• Many common household products are poisonous to your pets. Spills and leaks from vehicle can be especially dangerous. Coolant and antifreeze, for example, have a sweet taste that can attract your pet. However, these products can be deadly if ingested.
    – Effectively clean up all vehicle spills to ensure your pets does not come in contact with these toxic materials.

Keep ID Current

  • During the winter months, snow and ice can mask familiar scents that would help a lost pet find their way home. Be sure your pet is always wearing a collar with accurate contact information and keep them on a leash during walks.
    – Have your pet microchipped to increase the likelihood that they will be returned to you safely if a separation were to occur.

Watch the Temperature Gauge

  • Limit your pet’s exposure to the outdoors, for example, reduce duration of walks and leave your pets outside for quick bathroom breaks and for short burst of exercise.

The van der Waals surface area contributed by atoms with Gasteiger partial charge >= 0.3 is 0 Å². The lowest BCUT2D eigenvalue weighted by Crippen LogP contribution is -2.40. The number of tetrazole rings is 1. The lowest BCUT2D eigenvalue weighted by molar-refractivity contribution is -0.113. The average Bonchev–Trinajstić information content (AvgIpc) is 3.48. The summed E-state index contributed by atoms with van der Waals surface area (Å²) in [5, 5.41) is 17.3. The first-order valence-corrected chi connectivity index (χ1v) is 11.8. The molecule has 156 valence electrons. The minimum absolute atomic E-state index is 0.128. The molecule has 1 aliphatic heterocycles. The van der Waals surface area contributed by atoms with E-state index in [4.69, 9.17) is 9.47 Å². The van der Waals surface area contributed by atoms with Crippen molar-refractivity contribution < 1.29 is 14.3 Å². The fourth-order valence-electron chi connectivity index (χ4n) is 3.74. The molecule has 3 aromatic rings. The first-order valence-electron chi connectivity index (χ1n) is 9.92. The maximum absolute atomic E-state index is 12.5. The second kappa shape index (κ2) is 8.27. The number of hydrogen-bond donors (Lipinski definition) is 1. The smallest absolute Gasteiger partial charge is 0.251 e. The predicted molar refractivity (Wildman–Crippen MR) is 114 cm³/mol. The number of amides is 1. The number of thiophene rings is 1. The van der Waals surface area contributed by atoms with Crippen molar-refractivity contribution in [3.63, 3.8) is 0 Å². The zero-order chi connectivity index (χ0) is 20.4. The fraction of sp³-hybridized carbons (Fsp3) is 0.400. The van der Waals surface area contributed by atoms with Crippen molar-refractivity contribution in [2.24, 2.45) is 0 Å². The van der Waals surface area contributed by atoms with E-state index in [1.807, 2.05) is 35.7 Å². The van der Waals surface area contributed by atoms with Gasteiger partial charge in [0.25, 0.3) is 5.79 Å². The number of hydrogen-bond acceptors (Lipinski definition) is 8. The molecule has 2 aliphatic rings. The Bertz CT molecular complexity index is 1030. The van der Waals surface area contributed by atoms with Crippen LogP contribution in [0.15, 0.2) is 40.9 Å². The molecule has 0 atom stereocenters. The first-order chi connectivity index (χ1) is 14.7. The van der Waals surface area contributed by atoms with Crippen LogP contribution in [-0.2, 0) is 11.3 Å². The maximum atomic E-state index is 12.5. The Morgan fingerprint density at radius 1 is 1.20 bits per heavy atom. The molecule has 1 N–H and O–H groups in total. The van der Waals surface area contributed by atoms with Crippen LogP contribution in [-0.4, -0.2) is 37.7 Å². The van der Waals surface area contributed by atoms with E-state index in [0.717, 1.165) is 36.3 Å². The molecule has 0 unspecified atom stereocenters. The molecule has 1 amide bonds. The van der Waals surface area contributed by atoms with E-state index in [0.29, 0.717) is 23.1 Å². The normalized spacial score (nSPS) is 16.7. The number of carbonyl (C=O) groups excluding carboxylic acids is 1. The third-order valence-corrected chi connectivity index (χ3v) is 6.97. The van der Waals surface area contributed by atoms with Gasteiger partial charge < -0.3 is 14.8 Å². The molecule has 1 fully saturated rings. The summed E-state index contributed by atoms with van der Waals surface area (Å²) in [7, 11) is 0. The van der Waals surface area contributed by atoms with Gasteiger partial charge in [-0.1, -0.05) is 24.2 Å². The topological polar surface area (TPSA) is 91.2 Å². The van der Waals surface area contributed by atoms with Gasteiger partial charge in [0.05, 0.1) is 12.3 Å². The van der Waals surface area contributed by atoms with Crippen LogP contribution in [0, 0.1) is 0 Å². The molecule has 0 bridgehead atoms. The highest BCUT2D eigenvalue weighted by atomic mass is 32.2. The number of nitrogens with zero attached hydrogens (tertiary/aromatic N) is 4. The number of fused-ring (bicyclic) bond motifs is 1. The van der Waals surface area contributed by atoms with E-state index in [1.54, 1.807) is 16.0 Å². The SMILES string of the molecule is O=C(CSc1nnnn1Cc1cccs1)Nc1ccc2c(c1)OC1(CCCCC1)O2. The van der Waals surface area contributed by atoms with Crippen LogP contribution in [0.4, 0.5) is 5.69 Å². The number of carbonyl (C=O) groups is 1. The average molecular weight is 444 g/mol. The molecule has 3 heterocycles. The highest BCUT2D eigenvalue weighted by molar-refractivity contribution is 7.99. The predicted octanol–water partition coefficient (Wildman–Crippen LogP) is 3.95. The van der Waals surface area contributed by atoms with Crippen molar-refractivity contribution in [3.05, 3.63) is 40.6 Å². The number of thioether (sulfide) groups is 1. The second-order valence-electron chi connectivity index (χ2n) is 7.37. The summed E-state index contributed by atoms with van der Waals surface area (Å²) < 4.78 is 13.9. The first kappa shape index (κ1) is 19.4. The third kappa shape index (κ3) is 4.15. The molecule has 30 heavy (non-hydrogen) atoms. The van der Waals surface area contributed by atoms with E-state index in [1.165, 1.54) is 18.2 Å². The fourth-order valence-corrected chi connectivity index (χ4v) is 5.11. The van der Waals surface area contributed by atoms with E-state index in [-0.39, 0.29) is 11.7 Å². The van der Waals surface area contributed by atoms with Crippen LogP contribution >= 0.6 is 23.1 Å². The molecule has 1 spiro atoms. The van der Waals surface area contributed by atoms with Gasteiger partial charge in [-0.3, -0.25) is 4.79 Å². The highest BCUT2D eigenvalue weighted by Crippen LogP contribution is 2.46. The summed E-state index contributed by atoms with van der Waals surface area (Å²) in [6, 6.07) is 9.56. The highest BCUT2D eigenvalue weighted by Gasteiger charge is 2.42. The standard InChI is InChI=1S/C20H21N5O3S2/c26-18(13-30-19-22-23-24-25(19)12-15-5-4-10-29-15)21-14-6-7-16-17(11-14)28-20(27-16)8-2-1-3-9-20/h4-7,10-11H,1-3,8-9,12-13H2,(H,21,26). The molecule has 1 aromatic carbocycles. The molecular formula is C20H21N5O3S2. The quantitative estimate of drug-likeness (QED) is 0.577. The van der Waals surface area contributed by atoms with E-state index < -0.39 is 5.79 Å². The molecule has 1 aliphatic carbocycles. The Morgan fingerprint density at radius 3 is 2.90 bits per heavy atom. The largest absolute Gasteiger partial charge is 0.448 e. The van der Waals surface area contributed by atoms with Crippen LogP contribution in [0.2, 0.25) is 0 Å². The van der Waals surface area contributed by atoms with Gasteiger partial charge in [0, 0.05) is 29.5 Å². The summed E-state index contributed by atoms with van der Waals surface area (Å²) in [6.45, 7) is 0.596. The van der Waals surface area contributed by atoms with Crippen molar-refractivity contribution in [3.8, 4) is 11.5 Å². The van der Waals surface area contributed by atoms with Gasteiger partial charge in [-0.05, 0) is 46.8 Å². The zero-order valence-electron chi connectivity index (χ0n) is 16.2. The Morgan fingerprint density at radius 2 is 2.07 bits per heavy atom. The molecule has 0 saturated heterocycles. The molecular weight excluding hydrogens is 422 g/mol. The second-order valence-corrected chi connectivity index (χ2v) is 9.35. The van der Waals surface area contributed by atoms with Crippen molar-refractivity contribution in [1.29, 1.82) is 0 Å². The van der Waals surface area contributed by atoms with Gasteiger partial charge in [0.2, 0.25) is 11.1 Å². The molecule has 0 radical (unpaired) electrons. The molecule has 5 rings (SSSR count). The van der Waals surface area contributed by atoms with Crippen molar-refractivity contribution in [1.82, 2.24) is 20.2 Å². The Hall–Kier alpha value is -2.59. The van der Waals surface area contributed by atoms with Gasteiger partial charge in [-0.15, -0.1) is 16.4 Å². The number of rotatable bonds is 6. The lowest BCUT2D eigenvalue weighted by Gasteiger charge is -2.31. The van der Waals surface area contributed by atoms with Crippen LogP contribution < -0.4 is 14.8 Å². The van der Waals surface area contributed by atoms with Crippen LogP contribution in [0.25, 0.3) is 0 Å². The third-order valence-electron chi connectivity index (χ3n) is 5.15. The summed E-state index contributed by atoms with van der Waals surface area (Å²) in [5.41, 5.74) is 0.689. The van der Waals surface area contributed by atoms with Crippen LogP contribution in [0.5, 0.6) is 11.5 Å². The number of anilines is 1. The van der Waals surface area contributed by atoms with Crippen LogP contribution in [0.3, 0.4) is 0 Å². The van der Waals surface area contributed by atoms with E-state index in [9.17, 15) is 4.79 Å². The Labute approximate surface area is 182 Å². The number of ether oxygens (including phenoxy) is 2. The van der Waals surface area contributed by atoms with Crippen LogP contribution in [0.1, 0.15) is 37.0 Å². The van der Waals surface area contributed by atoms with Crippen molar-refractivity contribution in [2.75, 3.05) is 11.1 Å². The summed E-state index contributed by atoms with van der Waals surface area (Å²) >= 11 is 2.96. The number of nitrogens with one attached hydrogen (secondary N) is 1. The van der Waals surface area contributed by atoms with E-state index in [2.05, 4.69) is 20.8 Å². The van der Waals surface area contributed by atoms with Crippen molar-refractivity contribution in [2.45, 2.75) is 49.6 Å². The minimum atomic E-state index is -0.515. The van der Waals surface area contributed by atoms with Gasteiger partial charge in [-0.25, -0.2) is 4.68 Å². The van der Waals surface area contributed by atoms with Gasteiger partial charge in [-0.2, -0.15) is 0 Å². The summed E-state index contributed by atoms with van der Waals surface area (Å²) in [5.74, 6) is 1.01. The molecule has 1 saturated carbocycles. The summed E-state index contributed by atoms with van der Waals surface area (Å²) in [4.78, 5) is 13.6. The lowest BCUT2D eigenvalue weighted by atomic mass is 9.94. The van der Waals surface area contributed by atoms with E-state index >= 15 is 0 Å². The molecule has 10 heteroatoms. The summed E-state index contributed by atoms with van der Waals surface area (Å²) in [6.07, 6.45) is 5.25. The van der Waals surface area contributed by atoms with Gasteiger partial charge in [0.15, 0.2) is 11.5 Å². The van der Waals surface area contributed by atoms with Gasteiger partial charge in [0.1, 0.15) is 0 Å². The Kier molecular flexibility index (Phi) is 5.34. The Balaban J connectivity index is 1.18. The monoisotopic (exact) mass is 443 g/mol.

• Also, senior pets may have a particularly hard time keeping warm in cold temperatures and may not be able to manage cold weather hazards, such as ice, with the same agility as a younger pets.

See Something, Say Something

  • Speak out if you see an unsheltered or inadequately sheltered pet. Dropping temperatures can be deadly.
    – Contact your local police or animal control agency if you see an animal that needs help.
    In Berks County Contact: To report suspected Animal Cruelty call, the Animal Rescue League at 610-373-8830
    In Lancaster County Contact: To report suspected Animal Cruelty, call the Lancaster County District Attorney’s Office at 717-917-6979